. . . .Release of prisoners would be contingent upon their rehabilitation and what they are doing with their time while incarcerated. Those who do not demonstrate growth and maturity could remain incarcerated up to 60 years depending on their behavior, if they live that long.
Of the nearly seventy prisoners who have been paroled none have recidivated and all have become productive members of society. Prisoners serving LWOP sentences who are released have a less than one percent chance of recidivating. This is the lowest recidivism risk of all offense categories.
Commuting the sentences would also save taxpayers millions of dollars that could be reinvested in schools and infrastructure projects rather than spent on avoidable mitigation hearings. Conservative estimates have the cost of 235 hearings being upwards of $10 million to pay for attorneys, qualified expert witnesses, and court hearings.
Political theater and gamesmanship are not the solutions to correct failed public policies that prizedeath-by-incarceration sentences over rehabilitation and redemption for juvenile offenders. Creating more injustice is not a solution to resolving injustice, it only compounds the problem. We need more solutions not more problems.
JUSTICE DELAYED—JUSTICE DENIED!
WILL FEDERAL COURT FREE 200 MICHIGAN JUVENILE LIFERS FROM DEATH IN PRISON?
Hill v. Whitmer third amendment to complaint: juvenile lifers’ captivity violates federal due process rules: http://voiceofdetroit.net/wp-content/uploads/Hill-v-Whitmer-Third-Amendment-to-Complaint.pdf
Even those who have been re-sentenced face long waits and uncertain future with parole board, failure of state to provide programming cited
JUVENILE LIFER CHARLES LEWIS FINALLY HAS MITIGATION HEARING SCHEDULED FOR WED. OCT. 15 @ 9 AM, JUDGE LILLARD, RM. 502 FMHJ
By Diane Bukowski
October 1, 2019
DETROIT, MI – Will Michigan Attorney General Dana Nessel live up to her campaign promises on behalf of the state’s juvenile lifers in the newest phase of a federal class action lawsuit, Hill v. Whitmer?
The suit was re-filed by Attorney Deborah LaBelle and the Michigan ACLU on behalf of over 200 Michigan juvenile lifers who have languished in prison far beyond the U.S. Supreme Court’s abolition of mandatory juvenile life without parole in 2012, and its declaration making the ruling retroactive in 2016. They have yet to see a judge for judicial review and resentencing.
On Sept. 9, LaBelle filed a Third Amendment to the Complaint alleging that the delays constitute clear violations of federal due process law. On Oct. 3, LaBelle countered the state’s position that the denial of programming and training to lifers does not adversely affect their chances for parole.
The 200 juvenile lifers represent 63 percent of the total number of the state’s juvenile lifers, 363. County prosecutors are seeking renewed life without parole for them, in apparent violation of the high court’s holdings that only the rarest child proven to be incapable of rehabilitation should die in prison. Seventy percent of Michigan juvenile lifers are Black. The highest number, 60, come from Wayne County.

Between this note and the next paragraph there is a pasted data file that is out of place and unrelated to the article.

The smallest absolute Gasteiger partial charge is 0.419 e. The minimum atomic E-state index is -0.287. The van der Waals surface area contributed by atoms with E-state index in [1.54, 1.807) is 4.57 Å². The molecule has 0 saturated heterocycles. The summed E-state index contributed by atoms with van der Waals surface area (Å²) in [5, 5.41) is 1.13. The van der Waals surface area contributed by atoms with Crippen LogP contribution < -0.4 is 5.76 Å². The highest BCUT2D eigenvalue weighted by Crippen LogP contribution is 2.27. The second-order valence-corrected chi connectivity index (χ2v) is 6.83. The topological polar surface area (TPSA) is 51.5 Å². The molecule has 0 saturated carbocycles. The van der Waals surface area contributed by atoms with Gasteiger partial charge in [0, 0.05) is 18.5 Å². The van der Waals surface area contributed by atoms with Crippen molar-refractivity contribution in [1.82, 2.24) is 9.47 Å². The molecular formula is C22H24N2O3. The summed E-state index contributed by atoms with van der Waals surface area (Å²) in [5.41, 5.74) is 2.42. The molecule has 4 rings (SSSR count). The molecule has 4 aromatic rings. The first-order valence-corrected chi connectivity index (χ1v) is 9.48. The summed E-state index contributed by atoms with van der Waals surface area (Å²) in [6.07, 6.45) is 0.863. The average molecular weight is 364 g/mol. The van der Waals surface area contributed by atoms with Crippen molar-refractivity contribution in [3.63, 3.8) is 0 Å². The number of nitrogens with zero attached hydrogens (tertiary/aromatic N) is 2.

“There’s an understanding, obviously, that when juveniles commit crimes, it does not mean that they are someone who forever cannot be rehabilitated, “ Nessel told Michigan Public Radio, while campaigning for AG. “Their brains are not fully formed. There’s a lot of scientific evidence and scientific data that bears that out. So I do think that in all but the most extreme cases, you should be giving that person the opportunity to be paroled at some point in life.”
A complete list of the juvenile lifers awaiting resentencing is included in Hill v. Whitmer case documents at http://voiceofdetroit.net/wp-content/uploads/List-of-juvenile-lifers-awaiting-resentencing.pdf
In 2016, former Wayne County Prosecutor John O’Hair and other retired prosecutors, outraged at Michigan’s non-compliance with the U.S. Supreme Court rulings, called on the federal government to intervene.
“Some prosecutors and judges in Michigan have ignored the Court’s guidance that life sentences for youth are impermissible except for ‘the rare juvenile offender who exhibits such depravity that rehabilitation is impossible,’ and have relied heavily on the life without parole option provided to them by the Legislature,’ O’Hair wrote in an editorial published in several newspapers.
“[The incarcerated juvenile lifers] got a shock recently when prosecutors recommended life without parole—again—for most, if not all, of those eligible for resentencing. Their actions undermine the Supreme Court and are an affront to our justice system.”
Meanwhile, 22 states have either abolished juvenile life without parole, and five have no one serving that sentence, a rapid increase over the past several years.
The U.S. is the ONLY country in the world that sentences children to die in prison. It is also the only country in the world with TRUE life without parole. In others, lifers are still afforded regular parole hearings and release if rehabilitated. The battle against JLWOP has ignited a broader battle against LWOP across the U.S., from Pennsylvania to California.
Nessel’s office now represents the state in ongoing hearings before U.S. District Court Judge Mark Goldsmith on the Hill case, replacing former Attorney General Bill Schuette, a virulent opponent of releasing juvenile lifers.
Goldsmith appointed Atty. Deborah LaBelle as the official representative of the juvenile lifer class when he earlier struck down provisions of state statutes passed in 2014 that denied resentenced juvenile lifers their access to “good time” credits.